So Derek Jeter has been in the news quite a bit lately. He is, after all, the most recent proud owner of a Viagra Milestone Moment. Yesterday, Craig was excoriated by legions of barely literate Yankee fans* in the comments to the NBC blog for suggesting that maybe seven separate stories by one newspaper surrounding the tying (not even setting, tying) of a single franchise record by a single player was overkill.
* I'm not making a generalization about Yankee fans at all, just talking about those particular Yankee fans, and I'm not exaggerating. Go read those comments and discover for yourself.
Also yesterday, Jason at IIATMS put up what I think is a really nice piece on what Jeter means to him as a fan. And I think that's great. Jason expresses exactly what one should feel about a great player that's played for your own team for 14 years.
I've been a pretty harsh Jeter-basher over the years (only mentioned him once on this blog, but it wasn't friendly), but none of that has anything to do with how Yankee fans feel about him. And really, none of it has anything to do with Jeter himself; while I feel he's showboated and behaved overtly selfishly more than the greatest leader in baseball history should, guys who play hard are fun, and he seems like a pretty solid character overall.
Rather, my problem has been with how the national media has taken all that love and all that character and rolled it together into this larger-than-life, iconic hero for the whole baseball nation. It obscures his weaknesses--which have been real and numerous--and takes a lot of attention away from other players who (if only momentarily) have been better. Kirby Puckett and Tony Gwynn were heroes to their own fans, and that's a wonderful thing. And they were great players. But they weren't the kind of players who should have dominated all coverage of the sport. I believe that essentially, Jeter is basically what would've happened if Puckett or Gwynn or Cal Ripken, Jr. had played his entire career with the Yankees instead. And that can get awfully annoying to the rest of us.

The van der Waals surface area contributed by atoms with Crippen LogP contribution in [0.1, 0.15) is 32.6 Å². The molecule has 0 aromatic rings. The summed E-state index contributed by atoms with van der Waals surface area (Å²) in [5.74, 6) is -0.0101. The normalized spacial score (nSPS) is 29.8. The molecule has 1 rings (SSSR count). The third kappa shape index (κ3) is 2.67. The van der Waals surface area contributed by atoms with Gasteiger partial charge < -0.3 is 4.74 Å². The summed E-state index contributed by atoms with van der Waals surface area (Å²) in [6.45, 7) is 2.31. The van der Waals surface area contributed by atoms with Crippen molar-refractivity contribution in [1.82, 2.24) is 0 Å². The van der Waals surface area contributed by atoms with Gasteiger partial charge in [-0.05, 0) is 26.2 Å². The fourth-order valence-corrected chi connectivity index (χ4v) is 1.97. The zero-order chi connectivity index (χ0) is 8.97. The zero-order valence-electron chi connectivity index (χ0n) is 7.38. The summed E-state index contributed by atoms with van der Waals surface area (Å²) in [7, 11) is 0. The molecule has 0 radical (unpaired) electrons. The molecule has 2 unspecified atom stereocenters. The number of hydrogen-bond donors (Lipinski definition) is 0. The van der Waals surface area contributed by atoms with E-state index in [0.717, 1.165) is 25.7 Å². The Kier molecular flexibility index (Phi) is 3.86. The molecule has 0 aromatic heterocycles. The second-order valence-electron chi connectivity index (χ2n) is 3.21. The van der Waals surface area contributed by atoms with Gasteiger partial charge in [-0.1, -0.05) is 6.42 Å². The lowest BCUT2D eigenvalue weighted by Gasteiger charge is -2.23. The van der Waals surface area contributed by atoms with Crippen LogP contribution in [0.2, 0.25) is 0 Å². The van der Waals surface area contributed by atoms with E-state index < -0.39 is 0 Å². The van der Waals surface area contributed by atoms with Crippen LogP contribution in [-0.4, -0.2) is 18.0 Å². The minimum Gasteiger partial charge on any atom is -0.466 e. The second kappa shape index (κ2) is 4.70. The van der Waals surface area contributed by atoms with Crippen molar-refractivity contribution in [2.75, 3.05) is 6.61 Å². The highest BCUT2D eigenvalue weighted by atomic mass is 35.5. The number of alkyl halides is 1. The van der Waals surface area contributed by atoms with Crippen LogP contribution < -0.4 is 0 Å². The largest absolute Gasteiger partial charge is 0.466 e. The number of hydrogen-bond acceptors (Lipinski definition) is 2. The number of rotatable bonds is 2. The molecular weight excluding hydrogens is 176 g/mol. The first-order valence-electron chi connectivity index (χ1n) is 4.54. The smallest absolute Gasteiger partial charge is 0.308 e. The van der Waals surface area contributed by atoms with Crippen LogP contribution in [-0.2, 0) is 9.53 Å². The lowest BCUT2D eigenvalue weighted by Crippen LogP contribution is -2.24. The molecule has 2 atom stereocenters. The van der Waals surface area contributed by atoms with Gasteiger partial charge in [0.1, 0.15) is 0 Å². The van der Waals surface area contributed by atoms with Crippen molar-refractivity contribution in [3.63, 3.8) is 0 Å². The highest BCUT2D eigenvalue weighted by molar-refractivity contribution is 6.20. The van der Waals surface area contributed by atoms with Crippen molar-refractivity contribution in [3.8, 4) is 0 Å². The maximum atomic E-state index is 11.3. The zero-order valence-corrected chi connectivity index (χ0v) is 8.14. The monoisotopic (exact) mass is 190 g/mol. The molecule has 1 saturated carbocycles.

But let me change gears completely: I think it's time for us -- and by "us" I mean sabermetric types who are fans of teams other than the Yankees -- to back the hell off and give Jeter his due. No, to this point, he arguably hasn't been markedly greater than Barry Larkin or Alan Trammell, both of whom will have a hard time getting into the Hall, while Jeter will waltz in on the first ballot if he retires tomorrow. But those guys should be in the Hall, and the unfortunate fact that they haven't gotten the attention they deserve isn't a great reason to deprive Jeter of the credit he has earned.
Furthermore, you can't really look at Jeter and compare him to those other guys and say "and he hasn't even had his decline phase yet!" anymore. Yes, the decline phase is coming eventually, but Jeter is 35 years old. At 35, Trammell was no longer a full-time player, and immediately became a very bad half-time player for his final three seasons starting with age 36. Larkin had already declined significantly and was in his last year as a useful player. Jeter, meanwhile, is having one of the best seasons of his career.